Teenage Transition

ImageTransitions is our topic of the month. I’ve been through so many, just like everyone else. I think the toughest was having kids. But a close second is transitioning from childhood to adulthood. I’m still not sure i made it all the way yet. ;D

Writing for YA means writing for that stage where you crave independence, but still need support. It’s when you have the mental capacity of an adult, complete with a wide knowledge base and analytical thinking, but you also have intense emotional swings and probably not a lot of life experience to draw on. It’s when you want to be acknowledged for the mature, intelligent, person you are, but you still need love and reassurance. You feel invincible and optimistic about changing the world.

Being a teen is a pretty wonderful and confusing time. Sometimes it even sucks. But that’s why I love writing from that frame of mind. Because everything and anything is still possible. And in books, teens can explore and learn and experience all the things that they want to in a safe way. Or better yet, find comfort from understanding that they are not alone. That they aren’t the only ones who think a certain way, or deal with certain issues.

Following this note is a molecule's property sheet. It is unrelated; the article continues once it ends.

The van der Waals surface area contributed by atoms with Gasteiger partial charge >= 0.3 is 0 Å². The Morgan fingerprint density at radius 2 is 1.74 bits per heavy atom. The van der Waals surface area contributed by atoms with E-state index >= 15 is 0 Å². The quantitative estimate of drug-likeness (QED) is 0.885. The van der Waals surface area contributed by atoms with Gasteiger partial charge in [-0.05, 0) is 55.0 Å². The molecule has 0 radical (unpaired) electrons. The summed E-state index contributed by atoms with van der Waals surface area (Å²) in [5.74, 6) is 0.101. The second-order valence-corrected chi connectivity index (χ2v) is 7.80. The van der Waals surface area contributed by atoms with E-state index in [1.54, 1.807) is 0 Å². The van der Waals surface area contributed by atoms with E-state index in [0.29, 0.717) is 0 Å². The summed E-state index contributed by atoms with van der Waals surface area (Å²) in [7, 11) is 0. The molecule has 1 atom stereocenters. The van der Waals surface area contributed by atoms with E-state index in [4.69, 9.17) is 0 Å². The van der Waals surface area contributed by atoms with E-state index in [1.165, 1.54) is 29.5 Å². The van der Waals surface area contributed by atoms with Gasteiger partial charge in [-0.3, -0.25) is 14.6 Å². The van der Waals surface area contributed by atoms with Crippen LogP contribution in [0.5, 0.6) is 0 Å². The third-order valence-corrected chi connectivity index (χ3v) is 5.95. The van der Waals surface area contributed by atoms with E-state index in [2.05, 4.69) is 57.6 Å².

9 thoughts on “Teenage Transition

  1. Sigh…my son is still a long way off from becoming a teenager, but that’s a scary transition for me to face.

  2. I’ve got 3 1/2 years before my oldest is a teen (tho he acts like he is now, so I can’t see how it will get worse! LOL). I remember teen years being trying but exciting and fun!

  3. You’re right–great time to write for, terrible time to live through. (Which is why our readers need to escape!) I wouldn’t be a teen again for all the gumdrops in the deep blue sea.

  4. Sandra, you’ll be amazed by how fast you make the transition for your kids. I have two teens and a twenty year old, and without them cheering on the sideline, I would never have started writing YA.

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